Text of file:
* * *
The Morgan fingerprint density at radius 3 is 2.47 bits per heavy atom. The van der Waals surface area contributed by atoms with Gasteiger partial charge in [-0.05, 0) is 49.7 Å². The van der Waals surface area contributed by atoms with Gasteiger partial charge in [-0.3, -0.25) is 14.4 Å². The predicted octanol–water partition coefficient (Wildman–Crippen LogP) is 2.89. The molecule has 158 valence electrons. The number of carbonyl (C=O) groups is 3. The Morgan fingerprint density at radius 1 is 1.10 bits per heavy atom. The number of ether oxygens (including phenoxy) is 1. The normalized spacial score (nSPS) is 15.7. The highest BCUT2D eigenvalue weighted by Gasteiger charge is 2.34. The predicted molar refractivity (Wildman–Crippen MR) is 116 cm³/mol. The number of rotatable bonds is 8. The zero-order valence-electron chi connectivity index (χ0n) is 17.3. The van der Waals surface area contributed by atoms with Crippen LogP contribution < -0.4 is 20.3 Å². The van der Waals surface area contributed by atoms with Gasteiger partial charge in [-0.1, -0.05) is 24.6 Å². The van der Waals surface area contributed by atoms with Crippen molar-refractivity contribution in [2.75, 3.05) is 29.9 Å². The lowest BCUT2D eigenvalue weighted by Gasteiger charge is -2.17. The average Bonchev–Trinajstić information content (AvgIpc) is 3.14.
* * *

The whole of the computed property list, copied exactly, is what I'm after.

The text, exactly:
The Morgan fingerprint density at radius 3 is 2.47 bits per heavy atom. The van der Waals surface area contributed by atoms with Gasteiger partial charge in [-0.05, 0) is 49.7 Å². The van der Waals surface area contributed by atoms with Gasteiger partial charge in [-0.3, -0.25) is 14.4 Å². The predicted octanol–water partition coefficient (Wildman–Crippen LogP) is 2.89. The molecule has 158 valence electrons. The number of carbonyl (C=O) groups is 3. The Morgan fingerprint density at radius 1 is 1.10 bits per heavy atom. The number of ether oxygens (including phenoxy) is 1. The normalized spacial score (nSPS) is 15.7. The highest BCUT2D eigenvalue weighted by Gasteiger charge is 2.34. The predicted molar refractivity (Wildman–Crippen MR) is 116 cm³/mol. The number of rotatable bonds is 8. The zero-order valence-electron chi connectivity index (χ0n) is 17.3. The van der Waals surface area contributed by atoms with Crippen LogP contribution < -0.4 is 20.3 Å². The van der Waals surface area contributed by atoms with Gasteiger partial charge in [-0.1, -0.05) is 24.6 Å². The van der Waals surface area contributed by atoms with Crippen molar-refractivity contribution in [2.75, 3.05) is 29.9 Å². The lowest BCUT2D eigenvalue weighted by Gasteiger charge is -2.17. The average Bonchev–Trinajstić information content (AvgIpc) is 3.14.